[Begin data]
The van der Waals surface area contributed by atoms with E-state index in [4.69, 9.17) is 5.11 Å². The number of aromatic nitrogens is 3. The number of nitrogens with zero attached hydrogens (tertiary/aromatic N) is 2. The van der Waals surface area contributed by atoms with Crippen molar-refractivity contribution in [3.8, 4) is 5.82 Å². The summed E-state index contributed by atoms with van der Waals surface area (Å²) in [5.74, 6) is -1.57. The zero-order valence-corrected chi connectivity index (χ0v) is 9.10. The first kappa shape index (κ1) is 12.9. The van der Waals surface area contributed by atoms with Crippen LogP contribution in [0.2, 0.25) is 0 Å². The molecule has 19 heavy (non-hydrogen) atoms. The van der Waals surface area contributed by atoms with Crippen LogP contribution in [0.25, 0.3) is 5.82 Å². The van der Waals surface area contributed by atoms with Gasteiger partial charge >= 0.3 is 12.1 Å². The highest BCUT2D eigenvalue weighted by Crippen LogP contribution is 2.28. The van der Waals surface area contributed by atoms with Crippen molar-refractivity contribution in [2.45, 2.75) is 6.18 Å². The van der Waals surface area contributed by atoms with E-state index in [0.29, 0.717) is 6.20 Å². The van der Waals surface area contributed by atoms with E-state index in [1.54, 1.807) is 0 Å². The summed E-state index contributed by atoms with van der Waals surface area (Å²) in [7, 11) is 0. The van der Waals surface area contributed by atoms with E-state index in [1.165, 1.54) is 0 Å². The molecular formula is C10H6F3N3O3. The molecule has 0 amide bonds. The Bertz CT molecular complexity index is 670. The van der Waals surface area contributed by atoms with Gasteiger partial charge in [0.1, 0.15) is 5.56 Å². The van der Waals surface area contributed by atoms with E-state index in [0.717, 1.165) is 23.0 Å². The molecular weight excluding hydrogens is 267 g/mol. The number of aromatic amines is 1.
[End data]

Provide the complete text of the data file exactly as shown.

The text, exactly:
The van der Waals surface area contributed by atoms with E-state index in [4.69, 9.17) is 5.11 Å². The number of aromatic nitrogens is 3. The number of nitrogens with zero attached hydrogens (tertiary/aromatic N) is 2. The van der Waals surface area contributed by atoms with Crippen molar-refractivity contribution in [3.8, 4) is 5.82 Å². The summed E-state index contributed by atoms with van der Waals surface area (Å²) in [5.74, 6) is -1.57. The zero-order valence-corrected chi connectivity index (χ0v) is 9.10. The first kappa shape index (κ1) is 12.9. The van der Waals surface area contributed by atoms with Crippen LogP contribution in [0.2, 0.25) is 0 Å². The molecule has 19 heavy (non-hydrogen) atoms. The van der Waals surface area contributed by atoms with Crippen LogP contribution in [0.25, 0.3) is 5.82 Å². The van der Waals surface area contributed by atoms with Gasteiger partial charge >= 0.3 is 12.1 Å². The highest BCUT2D eigenvalue weighted by Crippen LogP contribution is 2.28. The van der Waals surface area contributed by atoms with Crippen molar-refractivity contribution in [2.45, 2.75) is 6.18 Å². The van der Waals surface area contributed by atoms with E-state index in [0.29, 0.717) is 6.20 Å². The van der Waals surface area contributed by atoms with E-state index in [1.54, 1.807) is 0 Å². The summed E-state index contributed by atoms with van der Waals surface area (Å²) in [7, 11) is 0. The van der Waals surface area contributed by atoms with E-state index in [1.165, 1.54) is 0 Å². The molecular formula is C10H6F3N3O3. The molecule has 0 amide bonds. The Bertz CT molecular complexity index is 670. The van der Waals surface area contributed by atoms with Gasteiger partial charge in [0.1, 0.15) is 5.56 Å². The van der Waals surface area contributed by atoms with E-state index in [0.717, 1.165) is 23.0 Å². The molecular weight excluding hydrogens is 267 g/mol. The number of aromatic amines is 1.